George Moriarty was in his first season with the Tigers in 1909. He hit .273 in 133 games with 34 stolen bases. He had a strong arm, good defense and good speed although he was described as daring so sometimes he ran into outs. Moriarty was a solid player but didn’t get on base enough or hit for any power.
Fred Clarke was not only the left fielder but he was also the Pirates manager since coming over from Louisville in 1900. He was a great hitter during his prime but he was starting to slow down at age 37. He still hit .287 with 80 walks, 31 stolen bases, 97 runs scored and he played a career high 152 games. Clarke led the league in fielding percentage and putouts but he lost a step in the field at that point. He was a smart player who made the most of his talent.
Tigers had Matty McIntyre in left field most of the season but when the WS rolled around, they were with Davy Jones instead. McIntyre had lost a lot of speed due to an ankle injury years earlier and his defense, along with batting average, suffered all season. Jones hit .279 with ten RBI’s in 69 games in 1909 but at that point his defense was the much better of the two so he saw the most time in the series.
Tommy Leach was a solid player for the Pirates since 1900. He had switched between third base and outfield for years and the 1909 season he was the team’s center fielder. He hit .261 with 66 walks, scoring a league high 126 runs. Leach played good defense and stole 27 bases.
Sam Crawford was a great hitter of the era. He batted .314 with 97 RBI’s and a league leading 35 doubles in 1909. It was the sixth time the 29 year old Crawford batted over .300 but his better days were still ahead of him. He is the all-time leader in triples, while the Pirates right fielder, coming up next, is the single season leader.
Chief Wilson hit .272 in a league leading 154 games played. It was the second full season in the majors for the 26 year old. He had a .374 slugging percentage, tenth best in the NL but he drew just 19 walks all season. Wilson was a good fielder with a strong arm.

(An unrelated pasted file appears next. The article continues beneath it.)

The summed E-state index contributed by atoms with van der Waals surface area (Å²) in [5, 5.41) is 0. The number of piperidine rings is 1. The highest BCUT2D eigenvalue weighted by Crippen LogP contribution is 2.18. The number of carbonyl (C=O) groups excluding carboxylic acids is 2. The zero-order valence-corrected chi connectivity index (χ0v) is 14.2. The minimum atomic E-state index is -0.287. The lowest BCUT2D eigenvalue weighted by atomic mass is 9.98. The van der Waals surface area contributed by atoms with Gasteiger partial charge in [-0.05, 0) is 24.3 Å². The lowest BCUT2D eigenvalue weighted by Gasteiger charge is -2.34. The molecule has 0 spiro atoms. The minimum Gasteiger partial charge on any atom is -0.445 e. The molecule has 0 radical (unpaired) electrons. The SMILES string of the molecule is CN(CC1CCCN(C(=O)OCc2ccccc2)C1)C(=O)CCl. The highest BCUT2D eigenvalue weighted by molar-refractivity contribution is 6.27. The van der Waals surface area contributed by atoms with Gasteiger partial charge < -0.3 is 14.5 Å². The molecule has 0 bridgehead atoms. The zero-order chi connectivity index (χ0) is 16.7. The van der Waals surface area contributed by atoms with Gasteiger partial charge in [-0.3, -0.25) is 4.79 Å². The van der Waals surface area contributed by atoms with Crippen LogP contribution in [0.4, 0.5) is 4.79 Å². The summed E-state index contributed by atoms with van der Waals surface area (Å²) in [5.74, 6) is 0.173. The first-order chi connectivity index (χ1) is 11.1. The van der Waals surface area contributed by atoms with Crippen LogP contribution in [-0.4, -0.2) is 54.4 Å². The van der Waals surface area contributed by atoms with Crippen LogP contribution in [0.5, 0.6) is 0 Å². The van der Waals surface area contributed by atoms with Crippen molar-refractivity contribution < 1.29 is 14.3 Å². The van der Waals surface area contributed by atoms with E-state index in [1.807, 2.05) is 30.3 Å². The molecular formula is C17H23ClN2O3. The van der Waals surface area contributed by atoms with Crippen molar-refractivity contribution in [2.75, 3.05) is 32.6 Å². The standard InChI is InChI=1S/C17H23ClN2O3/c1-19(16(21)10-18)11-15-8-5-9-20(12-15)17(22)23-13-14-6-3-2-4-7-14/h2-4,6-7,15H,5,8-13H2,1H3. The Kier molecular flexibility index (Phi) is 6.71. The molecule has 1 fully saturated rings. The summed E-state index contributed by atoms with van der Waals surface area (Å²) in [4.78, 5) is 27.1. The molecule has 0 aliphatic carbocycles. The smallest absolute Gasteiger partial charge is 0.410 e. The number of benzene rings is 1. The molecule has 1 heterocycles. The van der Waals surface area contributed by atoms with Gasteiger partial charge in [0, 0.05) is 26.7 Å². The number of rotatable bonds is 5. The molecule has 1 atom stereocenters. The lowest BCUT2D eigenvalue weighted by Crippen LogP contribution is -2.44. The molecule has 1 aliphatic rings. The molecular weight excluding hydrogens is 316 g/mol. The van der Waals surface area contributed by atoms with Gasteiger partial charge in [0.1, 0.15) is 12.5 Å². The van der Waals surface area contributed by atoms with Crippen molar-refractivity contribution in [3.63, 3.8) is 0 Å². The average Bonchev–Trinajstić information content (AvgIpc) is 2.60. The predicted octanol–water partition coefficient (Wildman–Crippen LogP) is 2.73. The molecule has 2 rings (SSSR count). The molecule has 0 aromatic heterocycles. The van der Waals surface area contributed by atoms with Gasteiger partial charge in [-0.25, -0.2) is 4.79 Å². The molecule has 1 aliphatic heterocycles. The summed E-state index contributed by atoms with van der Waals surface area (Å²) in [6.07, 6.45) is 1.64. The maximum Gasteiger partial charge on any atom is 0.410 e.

Ty Cobb was the AL leader in runs, hits, on base percentage, slugging percentage, stolen bases and he also won the Triple Crown. At age 22, his career was barely underway. He struggled in the 1907 WS but hit .368 against the Cubs in the 1908 series and he was eager to show that he was the better player between he and Honus Wagner. After 1909, Cobb and Crawford switched positions.
Pirates had a deep pitching staff. So good, in fact, that Chick Brandom with his 1.11 ERA in 40 innings wasn’t even the best Pirates pitcher not used in the WS that year. Sam Leever, one of the best pitchers in team history, was the seventh best pitcher on the team that year. The pitching staff, along with their records(W/L,ERA,IP) are listed below:
Vic Willis 22-11 2.24 289.2
Howie Camnitz 25-6 1.62 283
Nick Maddox 13-8 2.21 203.1
Lefty Leifield 19-8 2.37 201.2
Deacon Phillippe 8-3 2.32 131.2
Babe Adams 12-3 1.11 130
Tigers went with three pitchers most of the season, George Mullin, Ed Willett and Ed Summers. They all started at least 32 games and pitched over 280 innings, while now one else on the staff made twenty starts. Ed Killian and Bill Donovan both pitched well, although their record didn’t show that fact. No other pitcher, besides these five, threw more than 64 innings for the 1909 Tigers.
George Mullin 29-8 2.22 303.1
Ed Willett 21-10 2.34 292.2
Ed Summers 19-9 2.24 281.2
Ed Killian 11-9 1.71 173.1
Bill Donovan 8-7 2.31 140.1
So now you have the match-ups for the series. Pirates with their pitching depth get the slight advantage in that category, while the defense and batting also seem to be slightly better for Pittsburgh. The series starts 0-0 though and anything can happen in a short series, especially for a Tigers team that had been to the WS each of the past two years. When we return next week, the date will be Friday October 8,1909 and the location will be Forbes Field for game one of the 1909 World Series.
John started working at Pirates Prospects in 2009, but his connection to the Pittsburgh Pirates started exactly 100 years earlier when Dots Miller debuted for the 1909 World Series champions. John was born in Kearny, NJ, two blocks from the house where Dots Miller grew up. From that hometown hero connection came a love of Pirates history, as well as the sport of baseball.
When he didn't make it as a lefty pitcher with an 80+ MPH fastball and a slider that needed work, John turned to covering the game, eventually focusing in on the prospects side, where his interest was pushed by the big league team being below .500 for so long. John has covered the minors in some form since the 2002 season, and leads the draft and international coverage on Pirates Prospects. He writes daily on Pittsburgh Baseball History, when he's not covering the entire system daily throughout the entire year on Pirates Prospects.